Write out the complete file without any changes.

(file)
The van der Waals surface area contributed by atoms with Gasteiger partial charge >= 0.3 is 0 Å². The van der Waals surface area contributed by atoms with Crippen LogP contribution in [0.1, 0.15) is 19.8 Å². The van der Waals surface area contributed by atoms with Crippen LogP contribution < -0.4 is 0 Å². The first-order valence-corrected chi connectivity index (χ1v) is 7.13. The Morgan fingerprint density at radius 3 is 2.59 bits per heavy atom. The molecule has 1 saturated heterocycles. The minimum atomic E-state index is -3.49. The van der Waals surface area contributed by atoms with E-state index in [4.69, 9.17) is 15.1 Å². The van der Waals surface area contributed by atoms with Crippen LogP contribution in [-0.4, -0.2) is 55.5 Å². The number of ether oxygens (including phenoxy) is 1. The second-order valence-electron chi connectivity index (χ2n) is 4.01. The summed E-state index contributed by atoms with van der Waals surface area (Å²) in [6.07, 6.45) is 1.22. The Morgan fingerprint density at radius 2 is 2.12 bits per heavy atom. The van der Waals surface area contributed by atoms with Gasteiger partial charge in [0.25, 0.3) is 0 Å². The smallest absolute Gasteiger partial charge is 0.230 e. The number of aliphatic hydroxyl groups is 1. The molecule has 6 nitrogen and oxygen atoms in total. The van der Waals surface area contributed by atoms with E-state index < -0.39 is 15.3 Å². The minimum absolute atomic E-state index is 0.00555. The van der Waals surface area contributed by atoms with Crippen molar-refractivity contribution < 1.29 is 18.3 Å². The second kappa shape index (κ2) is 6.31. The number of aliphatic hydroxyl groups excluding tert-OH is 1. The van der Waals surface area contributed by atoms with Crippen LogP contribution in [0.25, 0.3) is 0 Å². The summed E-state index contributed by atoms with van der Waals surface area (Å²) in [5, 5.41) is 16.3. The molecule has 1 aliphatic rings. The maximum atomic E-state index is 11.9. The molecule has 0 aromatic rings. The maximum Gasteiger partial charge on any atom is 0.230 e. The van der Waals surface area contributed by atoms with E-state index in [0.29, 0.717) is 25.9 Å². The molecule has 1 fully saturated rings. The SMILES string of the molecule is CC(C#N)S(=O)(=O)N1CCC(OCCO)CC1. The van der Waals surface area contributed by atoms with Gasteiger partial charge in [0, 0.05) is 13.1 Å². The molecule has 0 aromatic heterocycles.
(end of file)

The van der Waals surface area contributed by atoms with Gasteiger partial charge >= 0.3 is 0 Å². The van der Waals surface area contributed by atoms with Crippen LogP contribution in [0.1, 0.15) is 19.8 Å². The van der Waals surface area contributed by atoms with Crippen LogP contribution < -0.4 is 0 Å². The first-order valence-corrected chi connectivity index (χ1v) is 7.13. The Morgan fingerprint density at radius 3 is 2.59 bits per heavy atom. The molecule has 1 saturated heterocycles. The minimum atomic E-state index is -3.49. The van der Waals surface area contributed by atoms with E-state index in [4.69, 9.17) is 15.1 Å². The van der Waals surface area contributed by atoms with Crippen LogP contribution in [-0.4, -0.2) is 55.5 Å². The number of ether oxygens (including phenoxy) is 1. The second-order valence-electron chi connectivity index (χ2n) is 4.01. The summed E-state index contributed by atoms with van der Waals surface area (Å²) in [6.07, 6.45) is 1.22. The Morgan fingerprint density at radius 2 is 2.12 bits per heavy atom. The van der Waals surface area contributed by atoms with Gasteiger partial charge in [0.25, 0.3) is 0 Å². The smallest absolute Gasteiger partial charge is 0.230 e. The number of aliphatic hydroxyl groups is 1. The molecule has 6 nitrogen and oxygen atoms in total. The van der Waals surface area contributed by atoms with E-state index < -0.39 is 15.3 Å². The minimum absolute atomic E-state index is 0.00555. The van der Waals surface area contributed by atoms with Crippen molar-refractivity contribution < 1.29 is 18.3 Å². The second kappa shape index (κ2) is 6.31. The number of aliphatic hydroxyl groups excluding tert-OH is 1. The van der Waals surface area contributed by atoms with Crippen LogP contribution in [0.25, 0.3) is 0 Å². The summed E-state index contributed by atoms with van der Waals surface area (Å²) in [5, 5.41) is 16.3. The molecule has 1 aliphatic rings. The maximum atomic E-state index is 11.9. The molecule has 0 aromatic rings. The maximum Gasteiger partial charge on any atom is 0.230 e. The van der Waals surface area contributed by atoms with E-state index in [0.29, 0.717) is 25.9 Å². The molecule has 1 fully saturated rings. The SMILES string of the molecule is CC(C#N)S(=O)(=O)N1CCC(OCCO)CC1. The van der Waals surface area contributed by atoms with Gasteiger partial charge in [0, 0.05) is 13.1 Å². The molecule has 0 aromatic heterocycles.